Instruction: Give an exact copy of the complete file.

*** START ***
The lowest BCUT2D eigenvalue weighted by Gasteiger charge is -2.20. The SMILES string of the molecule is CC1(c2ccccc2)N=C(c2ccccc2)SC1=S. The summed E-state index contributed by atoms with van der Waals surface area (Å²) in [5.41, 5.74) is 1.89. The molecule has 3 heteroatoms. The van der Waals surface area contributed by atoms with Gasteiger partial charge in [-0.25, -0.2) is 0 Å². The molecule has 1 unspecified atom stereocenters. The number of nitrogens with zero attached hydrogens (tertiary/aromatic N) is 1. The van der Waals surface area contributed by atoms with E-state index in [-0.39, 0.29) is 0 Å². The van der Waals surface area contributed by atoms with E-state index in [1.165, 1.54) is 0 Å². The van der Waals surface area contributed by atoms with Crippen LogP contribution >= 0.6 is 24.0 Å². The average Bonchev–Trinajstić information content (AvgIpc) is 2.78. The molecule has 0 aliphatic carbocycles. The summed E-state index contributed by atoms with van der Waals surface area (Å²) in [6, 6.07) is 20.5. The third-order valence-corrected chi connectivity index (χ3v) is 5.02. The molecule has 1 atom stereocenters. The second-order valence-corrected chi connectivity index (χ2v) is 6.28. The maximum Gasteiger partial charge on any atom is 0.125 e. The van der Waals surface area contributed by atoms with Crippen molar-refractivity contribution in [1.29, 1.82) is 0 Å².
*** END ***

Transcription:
The lowest BCUT2D eigenvalue weighted by Gasteiger charge is -2.20. The SMILES string of the molecule is CC1(c2ccccc2)N=C(c2ccccc2)SC1=S. The summed E-state index contributed by atoms with van der Waals surface area (Å²) in [5.41, 5.74) is 1.89. The molecule has 3 heteroatoms. The van der Waals surface area contributed by atoms with Gasteiger partial charge in [-0.25, -0.2) is 0 Å². The molecule has 1 unspecified atom stereocenters. The number of nitrogens with zero attached hydrogens (tertiary/aromatic N) is 1. The van der Waals surface area contributed by atoms with E-state index in [-0.39, 0.29) is 0 Å². The van der Waals surface area contributed by atoms with E-state index in [1.165, 1.54) is 0 Å². The van der Waals surface area contributed by atoms with Crippen LogP contribution >= 0.6 is 24.0 Å². The average Bonchev–Trinajstić information content (AvgIpc) is 2.78. The molecule has 0 aliphatic carbocycles. The summed E-state index contributed by atoms with van der Waals surface area (Å²) in [6, 6.07) is 20.5. The third-order valence-corrected chi connectivity index (χ3v) is 5.02. The molecule has 1 atom stereocenters. The second-order valence-corrected chi connectivity index (χ2v) is 6.28. The maximum Gasteiger partial charge on any atom is 0.125 e. The van der Waals surface area contributed by atoms with Crippen molar-refractivity contribution in [1.29, 1.82) is 0 Å².